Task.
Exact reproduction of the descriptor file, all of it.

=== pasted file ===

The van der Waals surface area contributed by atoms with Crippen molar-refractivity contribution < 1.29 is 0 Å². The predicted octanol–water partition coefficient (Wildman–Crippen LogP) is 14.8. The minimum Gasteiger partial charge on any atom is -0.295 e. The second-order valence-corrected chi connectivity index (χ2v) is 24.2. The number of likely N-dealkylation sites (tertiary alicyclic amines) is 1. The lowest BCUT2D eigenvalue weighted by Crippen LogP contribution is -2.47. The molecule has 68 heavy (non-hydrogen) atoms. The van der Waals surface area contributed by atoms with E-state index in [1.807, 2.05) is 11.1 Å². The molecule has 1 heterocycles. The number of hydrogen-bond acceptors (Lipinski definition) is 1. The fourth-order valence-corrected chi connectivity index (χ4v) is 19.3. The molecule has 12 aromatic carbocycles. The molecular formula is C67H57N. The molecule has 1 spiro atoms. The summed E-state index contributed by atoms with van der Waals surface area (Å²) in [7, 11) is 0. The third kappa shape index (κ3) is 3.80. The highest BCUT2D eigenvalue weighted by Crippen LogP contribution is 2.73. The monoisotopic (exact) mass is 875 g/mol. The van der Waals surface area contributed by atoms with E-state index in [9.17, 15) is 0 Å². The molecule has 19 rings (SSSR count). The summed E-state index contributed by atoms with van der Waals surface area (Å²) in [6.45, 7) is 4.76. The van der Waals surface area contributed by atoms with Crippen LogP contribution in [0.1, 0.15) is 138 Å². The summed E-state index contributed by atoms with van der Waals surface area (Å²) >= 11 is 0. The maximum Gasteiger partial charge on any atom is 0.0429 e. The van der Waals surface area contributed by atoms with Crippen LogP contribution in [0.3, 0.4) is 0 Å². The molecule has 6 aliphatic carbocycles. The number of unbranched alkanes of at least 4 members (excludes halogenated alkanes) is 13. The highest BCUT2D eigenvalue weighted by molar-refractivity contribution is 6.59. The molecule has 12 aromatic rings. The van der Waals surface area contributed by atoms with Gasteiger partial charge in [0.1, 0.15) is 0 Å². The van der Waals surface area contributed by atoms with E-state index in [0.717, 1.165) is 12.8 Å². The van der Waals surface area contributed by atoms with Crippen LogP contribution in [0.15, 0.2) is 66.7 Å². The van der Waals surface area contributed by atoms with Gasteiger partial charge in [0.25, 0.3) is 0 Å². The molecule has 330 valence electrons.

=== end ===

The van der Waals surface area contributed by atoms with Crippen molar-refractivity contribution < 1.29 is 0 Å². The predicted octanol–water partition coefficient (Wildman–Crippen LogP) is 14.8. The minimum Gasteiger partial charge on any atom is -0.295 e. The second-order valence-corrected chi connectivity index (χ2v) is 24.2. The number of likely N-dealkylation sites (tertiary alicyclic amines) is 1. The lowest BCUT2D eigenvalue weighted by Crippen LogP contribution is -2.47. The molecule has 68 heavy (non-hydrogen) atoms. The van der Waals surface area contributed by atoms with E-state index in [1.807, 2.05) is 11.1 Å². The molecule has 1 heterocycles. The number of hydrogen-bond acceptors (Lipinski definition) is 1. The fourth-order valence-corrected chi connectivity index (χ4v) is 19.3. The molecule has 12 aromatic carbocycles. The molecular formula is C67H57N. The molecule has 1 spiro atoms. The summed E-state index contributed by atoms with van der Waals surface area (Å²) in [7, 11) is 0. The third kappa shape index (κ3) is 3.80. The highest BCUT2D eigenvalue weighted by Crippen LogP contribution is 2.73. The monoisotopic (exact) mass is 875 g/mol. The van der Waals surface area contributed by atoms with E-state index in [9.17, 15) is 0 Å². The molecule has 19 rings (SSSR count). The summed E-state index contributed by atoms with van der Waals surface area (Å²) in [6.45, 7) is 4.76. The van der Waals surface area contributed by atoms with Crippen LogP contribution in [0.1, 0.15) is 138 Å². The summed E-state index contributed by atoms with van der Waals surface area (Å²) >= 11 is 0. The maximum Gasteiger partial charge on any atom is 0.0429 e. The van der Waals surface area contributed by atoms with Crippen LogP contribution in [0.3, 0.4) is 0 Å². The molecule has 6 aliphatic carbocycles. The number of unbranched alkanes of at least 4 members (excludes halogenated alkanes) is 13. The highest BCUT2D eigenvalue weighted by molar-refractivity contribution is 6.59. The molecule has 12 aromatic rings. The van der Waals surface area contributed by atoms with Gasteiger partial charge in [0.1, 0.15) is 0 Å². The van der Waals surface area contributed by atoms with E-state index in [0.717, 1.165) is 12.8 Å². The van der Waals surface area contributed by atoms with Crippen LogP contribution in [0.15, 0.2) is 66.7 Å². The van der Waals surface area contributed by atoms with Gasteiger partial charge in [0.25, 0.3) is 0 Å². The molecule has 330 valence electrons.